Not everyone may have had the happy experience of the person who said, "Hospitality I have found as universal as the face of man;" but that individual is rare whose heart has not been warmed by the friendly welcome of some cheerful household or wayside inn, for the practice of providing for the stranger, the sick or distressed, as well as for the friend, is as old as the race itself. One has only to turn to the Bible to find many instances which show that hospitality was considered a personal duty and privilege long before its spirit was embodied in the Mosaic law. A very pleasing illustration of this custom is recalled in the hospitality which Abraham showed to the three strangers who appeared at noonday before his tent door while he sojourned in the plain of Mamre. Recognizing his guests as angels or messengers sent from God, Abraham went out to meet them and hastened to provide rest and a suitable repast for them. After these heavenly visitors had delivered their message they departed, and it is said that Abraham went with them to "bring them on the way;" this, also, was considered a mark of cordial hospitality.

Many since Abraham's time have entertained those whom they have felt were messengers sent from God. In "Science and Health with Key to the Scriptures" (p. 298) Mrs. Eddy explains that angels are not "etherealized human beings, evolving animal qualities in their wings; but they are celestial visitants, flying on spiritual, not material, pinions. Angels are pure thoughts from God, winged with Truth and Love, no matter what their individualism may be." Thus it is possible for everyone, whatever his material surroundings may appear to be, to be hospitable and to entertain these "pure thoughts from God" in whatsoever form they may come. What good cheer these heavenly thought-visitors may bring to the consciousness or home where everything seems to have gone wrong! How they light up the dark days and fill the lonely hours with inspiration! What kind deeds may go forth from one who is given to receiving and welcoming these pure and generous ideas, which continually are being sent out from the source of all good! True hospitality, in a measure, discerns the bountifulness of God's loving-kindness and expresses it in kindly human ways; it feels a Christlike compassion for the sick and the sinning, the stranger and the friendless, and longs to heal and comfort; it rejoices in every opportunity of expressing gratitude to God for benefits received, through service to His children. Knowing that a friendly regard for the well-being of others is best manifested in individual ways, Paul admonished the early Christians at Rome to be "given to hospitality." This apparently did not mean the fulfilling of a social obligation alone, but having the habit of sharing one's home comforts, or such means as one had, with others, especially with those seemingly less fortunate.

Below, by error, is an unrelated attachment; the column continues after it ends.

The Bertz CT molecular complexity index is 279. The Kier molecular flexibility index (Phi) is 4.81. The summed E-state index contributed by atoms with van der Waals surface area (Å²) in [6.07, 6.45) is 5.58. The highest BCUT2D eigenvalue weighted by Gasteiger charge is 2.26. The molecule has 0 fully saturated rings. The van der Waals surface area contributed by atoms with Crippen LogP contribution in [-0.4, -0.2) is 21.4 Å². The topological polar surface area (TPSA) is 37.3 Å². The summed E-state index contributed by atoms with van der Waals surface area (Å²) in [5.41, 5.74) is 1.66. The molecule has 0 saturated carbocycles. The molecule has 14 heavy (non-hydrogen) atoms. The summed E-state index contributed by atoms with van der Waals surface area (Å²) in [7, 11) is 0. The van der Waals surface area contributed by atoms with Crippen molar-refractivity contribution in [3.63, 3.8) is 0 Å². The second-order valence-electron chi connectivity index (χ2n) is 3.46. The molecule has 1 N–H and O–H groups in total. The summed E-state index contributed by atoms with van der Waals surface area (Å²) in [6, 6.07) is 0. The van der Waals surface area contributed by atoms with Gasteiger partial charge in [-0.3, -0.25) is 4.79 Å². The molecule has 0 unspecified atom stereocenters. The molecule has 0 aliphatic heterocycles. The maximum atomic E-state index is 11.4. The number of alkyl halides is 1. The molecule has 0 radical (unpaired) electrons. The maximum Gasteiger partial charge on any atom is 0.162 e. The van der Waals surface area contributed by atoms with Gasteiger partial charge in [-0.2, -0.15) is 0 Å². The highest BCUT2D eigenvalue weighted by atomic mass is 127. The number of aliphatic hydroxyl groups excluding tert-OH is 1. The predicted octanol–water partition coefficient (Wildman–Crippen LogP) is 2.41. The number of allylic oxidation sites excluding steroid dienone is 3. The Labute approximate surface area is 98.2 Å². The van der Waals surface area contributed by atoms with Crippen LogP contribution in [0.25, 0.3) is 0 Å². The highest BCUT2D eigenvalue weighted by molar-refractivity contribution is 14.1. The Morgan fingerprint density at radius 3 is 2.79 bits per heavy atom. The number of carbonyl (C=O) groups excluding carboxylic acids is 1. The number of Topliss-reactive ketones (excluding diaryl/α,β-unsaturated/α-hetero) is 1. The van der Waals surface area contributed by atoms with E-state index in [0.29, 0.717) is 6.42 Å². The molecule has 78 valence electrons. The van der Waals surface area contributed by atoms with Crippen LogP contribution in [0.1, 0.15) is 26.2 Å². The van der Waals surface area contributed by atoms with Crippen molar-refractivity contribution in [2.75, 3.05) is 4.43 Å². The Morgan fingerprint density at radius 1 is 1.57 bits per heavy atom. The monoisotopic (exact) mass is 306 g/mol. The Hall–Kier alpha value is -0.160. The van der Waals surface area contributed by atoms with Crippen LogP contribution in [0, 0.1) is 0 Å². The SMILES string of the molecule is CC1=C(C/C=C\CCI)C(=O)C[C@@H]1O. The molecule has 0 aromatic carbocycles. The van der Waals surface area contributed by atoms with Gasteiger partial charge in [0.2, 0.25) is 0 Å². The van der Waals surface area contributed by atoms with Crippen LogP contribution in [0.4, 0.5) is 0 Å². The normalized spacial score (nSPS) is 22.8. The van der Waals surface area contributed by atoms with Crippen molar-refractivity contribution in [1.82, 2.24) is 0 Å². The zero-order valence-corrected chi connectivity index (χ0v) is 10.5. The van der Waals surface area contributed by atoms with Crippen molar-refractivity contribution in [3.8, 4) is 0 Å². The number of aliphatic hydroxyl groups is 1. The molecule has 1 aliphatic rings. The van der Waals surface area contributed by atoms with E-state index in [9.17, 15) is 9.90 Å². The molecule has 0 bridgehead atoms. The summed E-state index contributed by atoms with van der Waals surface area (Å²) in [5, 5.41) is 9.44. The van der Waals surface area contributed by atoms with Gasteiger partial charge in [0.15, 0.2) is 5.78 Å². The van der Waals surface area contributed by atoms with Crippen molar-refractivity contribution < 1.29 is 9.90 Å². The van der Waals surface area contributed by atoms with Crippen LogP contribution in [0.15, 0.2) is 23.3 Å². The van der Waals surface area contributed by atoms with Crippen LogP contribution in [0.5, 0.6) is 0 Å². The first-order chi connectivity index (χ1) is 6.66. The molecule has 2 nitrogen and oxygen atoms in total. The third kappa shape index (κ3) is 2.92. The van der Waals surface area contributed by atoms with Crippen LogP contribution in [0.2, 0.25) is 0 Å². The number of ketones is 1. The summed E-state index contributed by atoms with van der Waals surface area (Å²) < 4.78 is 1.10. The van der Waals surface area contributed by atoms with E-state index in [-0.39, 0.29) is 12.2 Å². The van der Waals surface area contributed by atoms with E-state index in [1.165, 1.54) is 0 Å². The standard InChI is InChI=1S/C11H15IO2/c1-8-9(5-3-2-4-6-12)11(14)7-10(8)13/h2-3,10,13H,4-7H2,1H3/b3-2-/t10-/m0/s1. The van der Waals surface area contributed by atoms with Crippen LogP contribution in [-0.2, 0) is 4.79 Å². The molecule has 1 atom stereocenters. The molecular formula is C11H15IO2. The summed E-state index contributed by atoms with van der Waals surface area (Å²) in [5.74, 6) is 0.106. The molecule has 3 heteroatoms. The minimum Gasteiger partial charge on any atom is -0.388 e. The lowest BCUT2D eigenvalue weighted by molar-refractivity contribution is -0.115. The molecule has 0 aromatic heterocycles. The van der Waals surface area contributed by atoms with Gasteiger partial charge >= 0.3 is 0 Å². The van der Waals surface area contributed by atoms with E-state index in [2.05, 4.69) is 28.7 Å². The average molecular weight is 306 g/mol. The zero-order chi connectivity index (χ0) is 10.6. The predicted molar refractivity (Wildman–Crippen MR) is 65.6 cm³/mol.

Faith in God
September 3, 1927

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